In 1868, stray soldiers stumbled upon silver deposits in the Wasatch Mountains outside Salt Lake City, a discovery that brought all sorts of adventurers to the secluded valley. On July 4, 1872, the area gained its name when a Mormon polygamist called George Snyder raised a flag (created by his third wife Rhoda) over his boarding house proclaiming the town Parley’s Park City. And while the current Park City bears faint resemblance to its ragtag origins, locals will testify that the founding spirit of rugged independence (as well as “get rich quick” enthusiasm) can be found every January when the Sundance Film Festival takes up home in Park City.

For our Movie City: Park City, we look at the town from a range of angles. Photographer and journalist Ray Pride shares his personal pictorial moments from recent Sundance Film Festivals, while Scott Macaulay blogs about the current edition of the fest. Nick Dawson is taking a look at the roots of the Sundance Film Festival, and we’ll look at Focus Features’ ongoing special relationship with Sundance.

 

 

 

Berlin, Germany

Updated March 10, 2010

To celebrate the 60th anniversary of the Berlinale, Movie City takes a visit to Europe.

Berlin | City in Transition
Berlin | City of Neighborhoods
Berlin | City of Films
Berlin | City of the Movie Business
Berlin | City of Film Production
Berlin | City of Film Archives
Berlin | A City in the Movies
Berlin | City to Wander
Berlin | City in Transition

Berlin | City in Transition

In 1910, the German art critic Karl Scheffler wrote, “Berlin is a city condemned always to become, never to be." Since its founding in the 13th century, Berlin has morphed from a Prussian capital, to the center of the German Empire, to a hotspot of Weimar culture and decadence, to the unhappy seat of the Third Reich, to a city divided between the communist and free world, and finally a leader in the new Europe. Berlin has also continually transformed itself as a movie city; from the advent of German expressionism, to the decline during the Nazi period, to its rise again in the 60s and 70s due to the German New Wave and the Berlin Film Festival, the city is always becoming the next thing.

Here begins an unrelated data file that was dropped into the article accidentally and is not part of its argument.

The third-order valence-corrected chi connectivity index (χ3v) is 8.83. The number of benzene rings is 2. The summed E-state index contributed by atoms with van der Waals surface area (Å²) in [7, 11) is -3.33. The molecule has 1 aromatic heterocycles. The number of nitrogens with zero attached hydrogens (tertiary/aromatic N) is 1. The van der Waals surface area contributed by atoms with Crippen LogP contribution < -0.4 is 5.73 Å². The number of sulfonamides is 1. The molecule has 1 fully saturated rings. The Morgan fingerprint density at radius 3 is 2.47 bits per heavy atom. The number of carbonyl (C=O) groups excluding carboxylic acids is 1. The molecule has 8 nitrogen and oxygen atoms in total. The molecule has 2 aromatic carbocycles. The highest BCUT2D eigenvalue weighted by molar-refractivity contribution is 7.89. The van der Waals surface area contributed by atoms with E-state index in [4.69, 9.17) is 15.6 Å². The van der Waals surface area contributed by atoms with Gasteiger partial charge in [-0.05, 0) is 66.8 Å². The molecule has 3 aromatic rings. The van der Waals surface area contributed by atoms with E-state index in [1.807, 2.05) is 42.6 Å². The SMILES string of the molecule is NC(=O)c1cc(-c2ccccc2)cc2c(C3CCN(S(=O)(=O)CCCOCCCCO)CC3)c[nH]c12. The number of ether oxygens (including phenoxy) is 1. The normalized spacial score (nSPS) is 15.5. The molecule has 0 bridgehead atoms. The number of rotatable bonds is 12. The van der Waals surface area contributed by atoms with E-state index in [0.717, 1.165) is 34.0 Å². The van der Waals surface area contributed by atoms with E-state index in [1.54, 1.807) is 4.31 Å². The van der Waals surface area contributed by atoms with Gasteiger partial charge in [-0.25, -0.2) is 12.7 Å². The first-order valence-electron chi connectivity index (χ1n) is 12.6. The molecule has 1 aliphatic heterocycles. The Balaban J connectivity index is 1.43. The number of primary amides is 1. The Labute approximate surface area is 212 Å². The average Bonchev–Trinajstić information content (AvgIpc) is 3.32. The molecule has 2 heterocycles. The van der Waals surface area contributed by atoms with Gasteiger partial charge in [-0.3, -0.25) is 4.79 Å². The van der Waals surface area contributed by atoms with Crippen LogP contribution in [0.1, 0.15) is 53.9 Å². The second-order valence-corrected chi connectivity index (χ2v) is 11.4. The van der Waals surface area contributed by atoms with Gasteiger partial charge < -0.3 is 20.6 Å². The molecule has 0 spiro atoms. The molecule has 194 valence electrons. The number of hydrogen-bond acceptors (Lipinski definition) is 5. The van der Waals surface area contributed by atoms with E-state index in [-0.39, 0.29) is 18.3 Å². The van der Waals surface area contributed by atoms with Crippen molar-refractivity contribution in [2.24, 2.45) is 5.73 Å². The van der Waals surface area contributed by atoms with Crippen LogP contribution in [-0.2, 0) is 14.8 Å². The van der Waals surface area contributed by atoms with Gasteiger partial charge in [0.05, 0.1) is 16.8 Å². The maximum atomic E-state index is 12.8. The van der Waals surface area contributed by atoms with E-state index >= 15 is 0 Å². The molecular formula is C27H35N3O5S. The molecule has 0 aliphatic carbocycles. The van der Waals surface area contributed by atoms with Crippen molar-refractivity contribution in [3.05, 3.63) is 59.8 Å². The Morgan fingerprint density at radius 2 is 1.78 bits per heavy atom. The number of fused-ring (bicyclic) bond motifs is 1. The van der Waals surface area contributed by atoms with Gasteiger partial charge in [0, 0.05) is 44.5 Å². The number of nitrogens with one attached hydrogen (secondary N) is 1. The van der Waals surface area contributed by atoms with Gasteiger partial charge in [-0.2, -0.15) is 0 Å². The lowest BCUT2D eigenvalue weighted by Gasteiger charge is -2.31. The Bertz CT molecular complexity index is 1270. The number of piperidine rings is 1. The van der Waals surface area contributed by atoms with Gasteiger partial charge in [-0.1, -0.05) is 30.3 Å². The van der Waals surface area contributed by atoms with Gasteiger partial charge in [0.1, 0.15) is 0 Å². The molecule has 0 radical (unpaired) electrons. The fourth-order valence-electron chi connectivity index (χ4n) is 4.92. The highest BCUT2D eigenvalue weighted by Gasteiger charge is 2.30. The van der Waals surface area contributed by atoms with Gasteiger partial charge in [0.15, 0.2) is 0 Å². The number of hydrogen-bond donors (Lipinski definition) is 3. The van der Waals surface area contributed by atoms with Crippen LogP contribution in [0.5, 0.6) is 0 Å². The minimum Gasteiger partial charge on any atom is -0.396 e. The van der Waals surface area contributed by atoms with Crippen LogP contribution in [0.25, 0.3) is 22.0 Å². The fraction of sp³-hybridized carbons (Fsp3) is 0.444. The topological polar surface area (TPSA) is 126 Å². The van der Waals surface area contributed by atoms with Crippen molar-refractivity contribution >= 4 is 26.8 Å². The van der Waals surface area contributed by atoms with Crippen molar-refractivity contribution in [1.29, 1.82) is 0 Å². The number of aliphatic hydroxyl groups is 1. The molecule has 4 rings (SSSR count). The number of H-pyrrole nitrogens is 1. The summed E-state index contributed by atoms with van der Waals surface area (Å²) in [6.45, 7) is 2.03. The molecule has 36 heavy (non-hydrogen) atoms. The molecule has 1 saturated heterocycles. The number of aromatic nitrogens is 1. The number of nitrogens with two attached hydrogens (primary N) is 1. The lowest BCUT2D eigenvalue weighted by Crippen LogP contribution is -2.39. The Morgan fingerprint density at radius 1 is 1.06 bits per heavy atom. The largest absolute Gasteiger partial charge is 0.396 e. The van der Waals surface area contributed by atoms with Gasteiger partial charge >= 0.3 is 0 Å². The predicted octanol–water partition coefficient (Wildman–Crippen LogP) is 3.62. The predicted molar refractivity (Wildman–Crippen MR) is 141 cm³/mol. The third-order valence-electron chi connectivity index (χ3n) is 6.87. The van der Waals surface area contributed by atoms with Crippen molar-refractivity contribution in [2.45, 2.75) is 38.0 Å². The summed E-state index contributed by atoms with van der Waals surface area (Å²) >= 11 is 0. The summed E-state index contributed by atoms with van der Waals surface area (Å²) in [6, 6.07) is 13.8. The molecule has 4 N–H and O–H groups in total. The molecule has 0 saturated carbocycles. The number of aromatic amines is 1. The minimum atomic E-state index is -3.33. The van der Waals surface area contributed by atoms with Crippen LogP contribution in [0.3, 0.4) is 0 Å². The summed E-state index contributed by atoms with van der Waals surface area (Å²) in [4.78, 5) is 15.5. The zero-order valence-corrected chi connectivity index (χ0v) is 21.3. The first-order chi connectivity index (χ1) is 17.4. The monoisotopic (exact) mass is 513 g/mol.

Greenberg and Other Character Studies

Updated March 08, 2010

Noah Baumbach’s comedy Greenberg probes the psyche of a man in search of himself. We consider other films that study character.

Slide 1: Introduction
Slide 2: Citizen Kane - Character as perception
Slide 3: Sunset Boulevard - Character as reflection
Slide 4: The Searchers - Character as manifest destiny
Slide 5: Taxi Driver - character as psychosis
Slide 6: The Entertainer - Character as characters
Slide 7: The Motorcycle Diaries - Character as destiny
Slide 8: Le Samouraï - Character as style
Slide 9: Jeanne Dielman, 23 Quai du Commerce, 1080 Bruxelles - Character as surface
Slide 10: The Ice Storm - Character as cultural confusion
Slide 11: All That Jazz - Character study as musical
Slide 12: The Graduate - Character as ambivalence
Slide 13: Sweet Smell of Success - Character as calculation
Slide 14: What is yours?
Slide 1: Introduction

Slide 1: Introduction

It’s hard to define exactly what makes a film a character study, since nearly every film has a character or two in it. And yet it’s easy to identify different films as character studies, that is, filmic explorations that illuminate the complexity of the human psyche. Noah Baumbach’s Greenberg, for example, is a comedy that gets much of its humor from the way character keeps colliding with reality. The poor guy can’t help but get in his on way. When writing the screenplay, Baumbach set out to bring a literary focus to the character. “I wanted to do a real character piece and I wanted to do something I associate more with American novels,” explained Baumbach. It is perhaps that depth, that empathy with and appreciation of the complexity and contradictory nature of human beings that makes a character study. To coincide with Greenberg coming to the screen, we lined up a few other character studies to think about.